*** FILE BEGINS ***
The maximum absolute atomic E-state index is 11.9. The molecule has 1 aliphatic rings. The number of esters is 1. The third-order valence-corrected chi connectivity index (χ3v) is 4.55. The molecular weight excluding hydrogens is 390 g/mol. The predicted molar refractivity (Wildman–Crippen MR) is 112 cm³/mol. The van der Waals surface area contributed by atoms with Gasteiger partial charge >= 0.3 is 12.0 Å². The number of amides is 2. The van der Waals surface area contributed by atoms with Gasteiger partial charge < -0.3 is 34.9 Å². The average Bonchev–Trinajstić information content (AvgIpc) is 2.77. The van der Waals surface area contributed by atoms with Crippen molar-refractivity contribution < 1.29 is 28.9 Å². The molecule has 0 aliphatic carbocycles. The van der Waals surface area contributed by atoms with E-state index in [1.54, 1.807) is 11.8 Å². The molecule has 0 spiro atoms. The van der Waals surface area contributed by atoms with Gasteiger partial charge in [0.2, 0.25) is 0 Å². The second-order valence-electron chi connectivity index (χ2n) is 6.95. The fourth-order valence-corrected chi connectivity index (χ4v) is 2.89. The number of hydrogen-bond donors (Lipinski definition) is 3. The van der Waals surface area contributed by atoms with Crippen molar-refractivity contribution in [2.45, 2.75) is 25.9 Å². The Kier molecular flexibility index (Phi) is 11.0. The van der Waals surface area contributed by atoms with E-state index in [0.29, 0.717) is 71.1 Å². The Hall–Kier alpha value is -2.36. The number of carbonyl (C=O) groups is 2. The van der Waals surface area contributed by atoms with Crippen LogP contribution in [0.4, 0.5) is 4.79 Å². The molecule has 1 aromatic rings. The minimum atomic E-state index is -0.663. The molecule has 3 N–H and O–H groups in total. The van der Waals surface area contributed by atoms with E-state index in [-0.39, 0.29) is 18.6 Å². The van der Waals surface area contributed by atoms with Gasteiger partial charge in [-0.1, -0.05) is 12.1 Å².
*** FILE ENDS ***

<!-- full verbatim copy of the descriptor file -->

The maximum absolute atomic E-state index is 11.9. The molecule has 1 aliphatic rings. The number of esters is 1. The third-order valence-corrected chi connectivity index (χ3v) is 4.55. The molecular weight excluding hydrogens is 390 g/mol. The predicted molar refractivity (Wildman–Crippen MR) is 112 cm³/mol. The van der Waals surface area contributed by atoms with Gasteiger partial charge >= 0.3 is 12.0 Å². The number of amides is 2. The van der Waals surface area contributed by atoms with Gasteiger partial charge < -0.3 is 34.9 Å². The average Bonchev–Trinajstić information content (AvgIpc) is 2.77. The van der Waals surface area contributed by atoms with Crippen molar-refractivity contribution < 1.29 is 28.9 Å². The molecule has 0 aliphatic carbocycles. The van der Waals surface area contributed by atoms with E-state index in [1.54, 1.807) is 11.8 Å². The molecule has 0 spiro atoms. The van der Waals surface area contributed by atoms with Gasteiger partial charge in [0.2, 0.25) is 0 Å². The second-order valence-electron chi connectivity index (χ2n) is 6.95. The fourth-order valence-corrected chi connectivity index (χ4v) is 2.89. The number of hydrogen-bond donors (Lipinski definition) is 3. The van der Waals surface area contributed by atoms with Crippen molar-refractivity contribution in [2.45, 2.75) is 25.9 Å². The Kier molecular flexibility index (Phi) is 11.0. The van der Waals surface area contributed by atoms with E-state index in [0.29, 0.717) is 71.1 Å². The Hall–Kier alpha value is -2.36. The number of carbonyl (C=O) groups is 2. The van der Waals surface area contributed by atoms with Crippen LogP contribution in [0.4, 0.5) is 4.79 Å². The molecule has 1 aromatic rings. The minimum atomic E-state index is -0.663. The molecule has 3 N–H and O–H groups in total. The van der Waals surface area contributed by atoms with E-state index in [-0.39, 0.29) is 18.6 Å². The van der Waals surface area contributed by atoms with Gasteiger partial charge in [-0.1, -0.05) is 12.1 Å².